When should I test my well water?

Municipalities must test their water supplies regularly to ensure the water is safe to drink. However, because there’s no requirement to test a private well except when it’s first drilled or the pump is changed, you’re responsible for making sure your well water is safe for drinking and bathing.
 
You should test your water on a regular basis. The types of land uses near your well determine which tests you should perform on your water supply.
 

Water testing suggestions

If you own property with a private water supply, such as a spring or a well, you might consider the following water testing suggestions:

  • Because bacterial levels in the water can change over time, a coliform test should be performed every year.
  • If there’s farming or livestock ranching nearby, nitrates can be found in areas where fertilizers have been applied or livestock waste is found.
  • If children are drinking the water on a regular basis, fluoride levels should be between 1 and 2 milligrams per liter (mg/l). Fluoride levels of less than 1 mg/l may prevent the proper development of teeth, and supplements may be needed. Fluoride levels greater than 4 mg/l can lead to a pitting and staining of the teeth caused by fluorosis.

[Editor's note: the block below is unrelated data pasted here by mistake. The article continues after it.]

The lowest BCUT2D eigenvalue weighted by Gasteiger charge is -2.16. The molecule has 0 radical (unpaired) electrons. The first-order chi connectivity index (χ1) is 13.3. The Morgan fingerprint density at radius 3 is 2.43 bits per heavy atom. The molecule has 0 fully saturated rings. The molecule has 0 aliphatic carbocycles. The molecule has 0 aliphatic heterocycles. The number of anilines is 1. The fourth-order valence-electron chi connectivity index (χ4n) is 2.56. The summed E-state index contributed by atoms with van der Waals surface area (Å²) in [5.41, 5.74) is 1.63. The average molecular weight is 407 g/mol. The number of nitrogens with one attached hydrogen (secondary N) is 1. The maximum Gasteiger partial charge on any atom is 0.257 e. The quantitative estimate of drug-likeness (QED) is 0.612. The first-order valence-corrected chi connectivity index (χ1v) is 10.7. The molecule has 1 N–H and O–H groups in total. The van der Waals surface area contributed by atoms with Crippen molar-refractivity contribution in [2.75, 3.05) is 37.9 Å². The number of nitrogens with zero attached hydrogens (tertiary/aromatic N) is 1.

• If the bathroom fixtures are stained by the water, check for the following metals:
    • Blue or green stains indicate the presence of copper.
    • Red or rust-colored stains indicate iron is present.
    • Black stains indicate the presence of manganese or zinc.
  • Uranium is naturally occurring in granite formations, which are found throughout Colorado, especially in the foothills. It can be found dissolved in the water of wells in these areas.

If your home uses the city water supply, you might consider the following water test suggestions:

  • Lead.
  • Hardness.
Water Testing Frequently Requested Information.
Private Well Class

Free resources such as classes, webinars and library materials

Drinking Water From Household Wells Document

How wells are polluted, how to protect them, what pollutants contaminate the water and what testing is needed

Drinking Water from Private Wells Website
Water Testing Turnaround Times